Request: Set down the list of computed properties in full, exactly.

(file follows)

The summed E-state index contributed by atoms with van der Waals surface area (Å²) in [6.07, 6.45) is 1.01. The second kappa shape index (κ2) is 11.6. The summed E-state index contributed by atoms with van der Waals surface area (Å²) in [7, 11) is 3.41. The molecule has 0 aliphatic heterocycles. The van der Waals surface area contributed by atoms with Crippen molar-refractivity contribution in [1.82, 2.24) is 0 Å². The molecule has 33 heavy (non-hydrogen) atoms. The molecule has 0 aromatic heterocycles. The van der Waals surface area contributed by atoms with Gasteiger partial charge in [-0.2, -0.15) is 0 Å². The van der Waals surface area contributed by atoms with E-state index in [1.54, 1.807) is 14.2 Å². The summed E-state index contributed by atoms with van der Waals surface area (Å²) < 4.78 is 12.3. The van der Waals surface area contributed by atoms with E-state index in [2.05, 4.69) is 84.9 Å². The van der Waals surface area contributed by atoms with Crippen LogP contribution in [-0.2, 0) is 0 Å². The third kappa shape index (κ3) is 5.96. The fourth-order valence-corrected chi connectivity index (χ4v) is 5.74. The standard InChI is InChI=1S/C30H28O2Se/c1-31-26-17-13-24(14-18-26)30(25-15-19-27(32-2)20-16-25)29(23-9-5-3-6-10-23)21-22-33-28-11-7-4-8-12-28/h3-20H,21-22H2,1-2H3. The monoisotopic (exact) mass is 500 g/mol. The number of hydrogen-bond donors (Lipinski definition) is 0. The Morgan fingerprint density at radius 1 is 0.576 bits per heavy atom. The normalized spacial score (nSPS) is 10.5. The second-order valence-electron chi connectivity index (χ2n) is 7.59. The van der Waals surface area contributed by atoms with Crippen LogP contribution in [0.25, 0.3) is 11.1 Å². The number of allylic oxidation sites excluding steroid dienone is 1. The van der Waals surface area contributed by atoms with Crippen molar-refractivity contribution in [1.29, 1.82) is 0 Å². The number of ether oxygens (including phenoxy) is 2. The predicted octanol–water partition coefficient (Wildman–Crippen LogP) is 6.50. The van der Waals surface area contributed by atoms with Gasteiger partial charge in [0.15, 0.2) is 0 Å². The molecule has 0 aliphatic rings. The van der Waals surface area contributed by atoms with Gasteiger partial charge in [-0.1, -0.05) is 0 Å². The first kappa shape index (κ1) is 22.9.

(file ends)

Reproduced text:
The summed E-state index contributed by atoms with van der Waals surface area (Å²) in [6.07, 6.45) is 1.01. The second kappa shape index (κ2) is 11.6. The summed E-state index contributed by atoms with van der Waals surface area (Å²) in [7, 11) is 3.41. The molecule has 0 aliphatic heterocycles. The van der Waals surface area contributed by atoms with Crippen molar-refractivity contribution in [1.82, 2.24) is 0 Å². The molecule has 33 heavy (non-hydrogen) atoms. The molecule has 0 aromatic heterocycles. The van der Waals surface area contributed by atoms with Gasteiger partial charge in [-0.2, -0.15) is 0 Å². The van der Waals surface area contributed by atoms with E-state index in [1.54, 1.807) is 14.2 Å². The summed E-state index contributed by atoms with van der Waals surface area (Å²) < 4.78 is 12.3. The van der Waals surface area contributed by atoms with E-state index in [2.05, 4.69) is 84.9 Å². The van der Waals surface area contributed by atoms with Crippen LogP contribution in [-0.2, 0) is 0 Å². The third kappa shape index (κ3) is 5.96. The fourth-order valence-corrected chi connectivity index (χ4v) is 5.74. The standard InChI is InChI=1S/C30H28O2Se/c1-31-26-17-13-24(14-18-26)30(25-15-19-27(32-2)20-16-25)29(23-9-5-3-6-10-23)21-22-33-28-11-7-4-8-12-28/h3-20H,21-22H2,1-2H3. The monoisotopic (exact) mass is 500 g/mol. The number of hydrogen-bond donors (Lipinski definition) is 0. The Morgan fingerprint density at radius 1 is 0.576 bits per heavy atom. The normalized spacial score (nSPS) is 10.5. The second-order valence-electron chi connectivity index (χ2n) is 7.59. The van der Waals surface area contributed by atoms with Crippen LogP contribution in [0.25, 0.3) is 11.1 Å². The number of allylic oxidation sites excluding steroid dienone is 1. The van der Waals surface area contributed by atoms with Crippen molar-refractivity contribution in [1.29, 1.82) is 0 Å². The number of ether oxygens (including phenoxy) is 2. The predicted octanol–water partition coefficient (Wildman–Crippen LogP) is 6.50. The van der Waals surface area contributed by atoms with Gasteiger partial charge in [0.15, 0.2) is 0 Å². The molecule has 0 aliphatic rings. The van der Waals surface area contributed by atoms with Gasteiger partial charge in [-0.1, -0.05) is 0 Å². The first kappa shape index (κ1) is 22.9.